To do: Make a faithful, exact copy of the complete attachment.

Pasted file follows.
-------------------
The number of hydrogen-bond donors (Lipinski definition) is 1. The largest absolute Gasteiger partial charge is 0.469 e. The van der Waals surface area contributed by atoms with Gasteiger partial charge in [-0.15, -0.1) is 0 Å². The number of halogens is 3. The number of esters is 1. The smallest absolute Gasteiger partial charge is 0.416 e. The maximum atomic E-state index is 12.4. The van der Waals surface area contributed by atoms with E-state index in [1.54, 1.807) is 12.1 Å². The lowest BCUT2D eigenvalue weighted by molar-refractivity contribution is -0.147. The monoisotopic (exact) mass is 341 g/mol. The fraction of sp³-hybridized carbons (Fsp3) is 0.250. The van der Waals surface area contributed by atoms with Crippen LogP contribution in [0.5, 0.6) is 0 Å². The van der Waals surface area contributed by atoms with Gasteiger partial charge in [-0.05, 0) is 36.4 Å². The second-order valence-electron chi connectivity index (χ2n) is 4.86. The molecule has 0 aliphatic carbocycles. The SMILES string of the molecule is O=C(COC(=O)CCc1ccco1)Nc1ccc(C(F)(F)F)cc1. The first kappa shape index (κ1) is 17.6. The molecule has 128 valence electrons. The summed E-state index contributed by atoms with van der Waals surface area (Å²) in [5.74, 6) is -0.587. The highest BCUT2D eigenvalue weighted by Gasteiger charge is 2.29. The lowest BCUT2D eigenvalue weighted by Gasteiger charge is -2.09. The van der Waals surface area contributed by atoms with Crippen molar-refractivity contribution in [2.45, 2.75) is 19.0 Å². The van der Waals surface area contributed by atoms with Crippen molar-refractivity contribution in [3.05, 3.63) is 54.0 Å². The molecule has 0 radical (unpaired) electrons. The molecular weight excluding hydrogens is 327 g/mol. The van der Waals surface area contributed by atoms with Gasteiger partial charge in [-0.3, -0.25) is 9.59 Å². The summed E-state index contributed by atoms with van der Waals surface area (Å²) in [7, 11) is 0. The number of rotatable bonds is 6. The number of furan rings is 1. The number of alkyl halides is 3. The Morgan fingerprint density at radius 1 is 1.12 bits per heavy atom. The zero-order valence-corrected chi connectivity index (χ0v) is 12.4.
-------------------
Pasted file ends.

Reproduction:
The number of hydrogen-bond donors (Lipinski definition) is 1. The largest absolute Gasteiger partial charge is 0.469 e. The van der Waals surface area contributed by atoms with Gasteiger partial charge in [-0.15, -0.1) is 0 Å². The number of halogens is 3. The number of esters is 1. The smallest absolute Gasteiger partial charge is 0.416 e. The maximum atomic E-state index is 12.4. The van der Waals surface area contributed by atoms with E-state index in [1.54, 1.807) is 12.1 Å². The lowest BCUT2D eigenvalue weighted by molar-refractivity contribution is -0.147. The monoisotopic (exact) mass is 341 g/mol. The fraction of sp³-hybridized carbons (Fsp3) is 0.250. The van der Waals surface area contributed by atoms with Crippen LogP contribution in [0.5, 0.6) is 0 Å². The van der Waals surface area contributed by atoms with Gasteiger partial charge in [-0.05, 0) is 36.4 Å². The second-order valence-electron chi connectivity index (χ2n) is 4.86. The molecule has 0 aliphatic carbocycles. The SMILES string of the molecule is O=C(COC(=O)CCc1ccco1)Nc1ccc(C(F)(F)F)cc1. The first kappa shape index (κ1) is 17.6. The molecule has 128 valence electrons. The summed E-state index contributed by atoms with van der Waals surface area (Å²) in [5.74, 6) is -0.587. The highest BCUT2D eigenvalue weighted by Gasteiger charge is 2.29. The lowest BCUT2D eigenvalue weighted by Gasteiger charge is -2.09. The van der Waals surface area contributed by atoms with Crippen molar-refractivity contribution in [2.45, 2.75) is 19.0 Å². The van der Waals surface area contributed by atoms with Crippen molar-refractivity contribution in [3.05, 3.63) is 54.0 Å². The molecule has 0 radical (unpaired) electrons. The molecular weight excluding hydrogens is 327 g/mol. The van der Waals surface area contributed by atoms with Gasteiger partial charge in [-0.3, -0.25) is 9.59 Å². The summed E-state index contributed by atoms with van der Waals surface area (Å²) in [7, 11) is 0. The number of rotatable bonds is 6. The number of furan rings is 1. The number of alkyl halides is 3. The Morgan fingerprint density at radius 1 is 1.12 bits per heavy atom. The zero-order valence-corrected chi connectivity index (χ0v) is 12.4.